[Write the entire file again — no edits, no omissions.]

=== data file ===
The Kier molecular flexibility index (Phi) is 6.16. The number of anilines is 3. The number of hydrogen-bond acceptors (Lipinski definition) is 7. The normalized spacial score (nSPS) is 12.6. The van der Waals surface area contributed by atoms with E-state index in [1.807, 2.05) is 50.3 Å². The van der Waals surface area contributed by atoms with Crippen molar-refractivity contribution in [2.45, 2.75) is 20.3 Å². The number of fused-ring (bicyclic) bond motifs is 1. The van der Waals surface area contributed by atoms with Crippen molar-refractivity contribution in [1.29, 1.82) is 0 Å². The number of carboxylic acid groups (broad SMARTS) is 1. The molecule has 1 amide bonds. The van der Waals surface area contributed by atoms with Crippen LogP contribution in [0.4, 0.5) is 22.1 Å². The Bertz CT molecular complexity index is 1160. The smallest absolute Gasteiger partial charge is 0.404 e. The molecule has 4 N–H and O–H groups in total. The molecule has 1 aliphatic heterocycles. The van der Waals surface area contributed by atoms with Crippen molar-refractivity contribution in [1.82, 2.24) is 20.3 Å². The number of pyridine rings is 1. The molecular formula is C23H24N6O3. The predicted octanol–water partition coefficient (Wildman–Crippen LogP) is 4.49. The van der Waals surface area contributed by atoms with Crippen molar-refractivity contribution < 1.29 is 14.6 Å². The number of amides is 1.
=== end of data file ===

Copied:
The Kier molecular flexibility index (Phi) is 6.16. The number of anilines is 3. The number of hydrogen-bond acceptors (Lipinski definition) is 7. The normalized spacial score (nSPS) is 12.6. The van der Waals surface area contributed by atoms with E-state index in [1.807, 2.05) is 50.3 Å². The van der Waals surface area contributed by atoms with Crippen molar-refractivity contribution in [2.45, 2.75) is 20.3 Å². The number of fused-ring (bicyclic) bond motifs is 1. The van der Waals surface area contributed by atoms with Crippen molar-refractivity contribution in [1.29, 1.82) is 0 Å². The number of carboxylic acid groups (broad SMARTS) is 1. The molecule has 1 amide bonds. The van der Waals surface area contributed by atoms with Crippen LogP contribution in [0.4, 0.5) is 22.1 Å². The Bertz CT molecular complexity index is 1160. The smallest absolute Gasteiger partial charge is 0.404 e. The molecule has 4 N–H and O–H groups in total. The molecule has 1 aliphatic heterocycles. The van der Waals surface area contributed by atoms with Crippen molar-refractivity contribution in [1.82, 2.24) is 20.3 Å². The number of pyridine rings is 1. The molecular formula is C23H24N6O3. The predicted octanol–water partition coefficient (Wildman–Crippen LogP) is 4.49. The van der Waals surface area contributed by atoms with Crippen molar-refractivity contribution < 1.29 is 14.6 Å². The number of amides is 1.